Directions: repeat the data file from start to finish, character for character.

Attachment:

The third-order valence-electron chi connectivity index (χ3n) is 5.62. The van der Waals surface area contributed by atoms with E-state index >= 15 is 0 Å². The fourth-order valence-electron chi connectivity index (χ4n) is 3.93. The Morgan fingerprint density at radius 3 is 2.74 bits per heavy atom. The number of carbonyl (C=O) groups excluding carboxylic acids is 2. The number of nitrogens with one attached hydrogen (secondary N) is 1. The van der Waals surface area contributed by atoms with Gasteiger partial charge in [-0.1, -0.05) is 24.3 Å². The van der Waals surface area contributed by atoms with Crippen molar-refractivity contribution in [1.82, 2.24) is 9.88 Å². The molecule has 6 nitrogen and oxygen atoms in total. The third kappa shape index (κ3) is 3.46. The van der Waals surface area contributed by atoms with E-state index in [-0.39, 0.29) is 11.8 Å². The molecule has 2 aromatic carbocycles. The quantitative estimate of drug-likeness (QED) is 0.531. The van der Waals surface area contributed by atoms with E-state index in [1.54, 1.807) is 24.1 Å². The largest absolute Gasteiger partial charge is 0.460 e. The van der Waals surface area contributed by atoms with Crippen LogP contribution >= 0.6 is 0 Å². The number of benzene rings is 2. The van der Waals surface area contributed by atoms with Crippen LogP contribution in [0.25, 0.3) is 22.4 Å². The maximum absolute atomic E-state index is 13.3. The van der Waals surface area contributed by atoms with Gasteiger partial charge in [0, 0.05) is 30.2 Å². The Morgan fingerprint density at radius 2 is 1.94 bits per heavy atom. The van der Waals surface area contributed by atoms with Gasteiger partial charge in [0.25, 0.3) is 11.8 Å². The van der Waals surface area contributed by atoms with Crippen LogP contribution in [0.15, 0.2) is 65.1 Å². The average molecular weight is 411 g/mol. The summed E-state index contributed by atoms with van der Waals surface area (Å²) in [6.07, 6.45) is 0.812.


The third-order valence-electron chi connectivity index (χ3n) is 5.62. The van der Waals surface area contributed by atoms with E-state index >= 15 is 0 Å². The fourth-order valence-electron chi connectivity index (χ4n) is 3.93. The Morgan fingerprint density at radius 3 is 2.74 bits per heavy atom. The number of carbonyl (C=O) groups excluding carboxylic acids is 2. The number of nitrogens with one attached hydrogen (secondary N) is 1. The van der Waals surface area contributed by atoms with Gasteiger partial charge in [-0.1, -0.05) is 24.3 Å². The van der Waals surface area contributed by atoms with Crippen molar-refractivity contribution in [1.82, 2.24) is 9.88 Å². The molecule has 6 nitrogen and oxygen atoms in total. The third kappa shape index (κ3) is 3.46. The van der Waals surface area contributed by atoms with E-state index in [-0.39, 0.29) is 11.8 Å². The molecule has 2 aromatic carbocycles. The quantitative estimate of drug-likeness (QED) is 0.531. The van der Waals surface area contributed by atoms with E-state index in [1.54, 1.807) is 24.1 Å². The largest absolute Gasteiger partial charge is 0.460 e. The van der Waals surface area contributed by atoms with Crippen LogP contribution >= 0.6 is 0 Å². The number of benzene rings is 2. The van der Waals surface area contributed by atoms with Crippen LogP contribution in [0.25, 0.3) is 22.4 Å². The maximum absolute atomic E-state index is 13.3. The van der Waals surface area contributed by atoms with Gasteiger partial charge in [0, 0.05) is 30.2 Å². The Morgan fingerprint density at radius 2 is 1.94 bits per heavy atom. The van der Waals surface area contributed by atoms with Gasteiger partial charge in [0.25, 0.3) is 11.8 Å². The van der Waals surface area contributed by atoms with Crippen LogP contribution in [0.15, 0.2) is 65.1 Å². The average molecular weight is 411 g/mol. The summed E-state index contributed by atoms with van der Waals surface area (Å²) in [6.07, 6.45) is 0.812.